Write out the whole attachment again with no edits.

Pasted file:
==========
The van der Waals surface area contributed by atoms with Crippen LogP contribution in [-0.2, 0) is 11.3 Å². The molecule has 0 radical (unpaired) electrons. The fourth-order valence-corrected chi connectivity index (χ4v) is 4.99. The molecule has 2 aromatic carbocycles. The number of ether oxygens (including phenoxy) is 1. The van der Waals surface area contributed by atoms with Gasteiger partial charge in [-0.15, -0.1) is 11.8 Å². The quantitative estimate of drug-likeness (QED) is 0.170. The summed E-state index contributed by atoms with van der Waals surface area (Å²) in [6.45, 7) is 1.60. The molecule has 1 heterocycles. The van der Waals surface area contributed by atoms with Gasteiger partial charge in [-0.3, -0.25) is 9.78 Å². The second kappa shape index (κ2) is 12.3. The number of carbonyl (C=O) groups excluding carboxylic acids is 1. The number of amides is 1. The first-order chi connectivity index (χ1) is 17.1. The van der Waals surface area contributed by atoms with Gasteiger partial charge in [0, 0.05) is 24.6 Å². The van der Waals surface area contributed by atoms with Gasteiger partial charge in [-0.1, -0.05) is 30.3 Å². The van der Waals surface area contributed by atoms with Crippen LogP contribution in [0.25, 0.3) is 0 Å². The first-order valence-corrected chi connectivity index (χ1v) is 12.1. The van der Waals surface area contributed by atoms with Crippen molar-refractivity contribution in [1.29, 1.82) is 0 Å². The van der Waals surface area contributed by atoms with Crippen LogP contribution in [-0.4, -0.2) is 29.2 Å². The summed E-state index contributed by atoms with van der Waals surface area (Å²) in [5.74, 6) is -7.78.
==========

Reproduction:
The van der Waals surface area contributed by atoms with Crippen LogP contribution in [-0.2, 0) is 11.3 Å². The molecule has 0 radical (unpaired) electrons. The fourth-order valence-corrected chi connectivity index (χ4v) is 4.99. The molecule has 2 aromatic carbocycles. The number of ether oxygens (including phenoxy) is 1. The van der Waals surface area contributed by atoms with Gasteiger partial charge in [-0.15, -0.1) is 11.8 Å². The quantitative estimate of drug-likeness (QED) is 0.170. The summed E-state index contributed by atoms with van der Waals surface area (Å²) in [6.45, 7) is 1.60. The molecule has 1 heterocycles. The van der Waals surface area contributed by atoms with Gasteiger partial charge in [-0.3, -0.25) is 9.78 Å². The second kappa shape index (κ2) is 12.3. The number of carbonyl (C=O) groups excluding carboxylic acids is 1. The number of amides is 1. The first-order chi connectivity index (χ1) is 17.1. The van der Waals surface area contributed by atoms with Gasteiger partial charge in [0, 0.05) is 24.6 Å². The van der Waals surface area contributed by atoms with Gasteiger partial charge in [-0.1, -0.05) is 30.3 Å². The van der Waals surface area contributed by atoms with Crippen LogP contribution in [0.25, 0.3) is 0 Å². The first-order valence-corrected chi connectivity index (χ1v) is 12.1. The van der Waals surface area contributed by atoms with Crippen molar-refractivity contribution in [1.29, 1.82) is 0 Å². The van der Waals surface area contributed by atoms with Crippen LogP contribution in [-0.4, -0.2) is 29.2 Å². The summed E-state index contributed by atoms with van der Waals surface area (Å²) in [5.74, 6) is -7.78.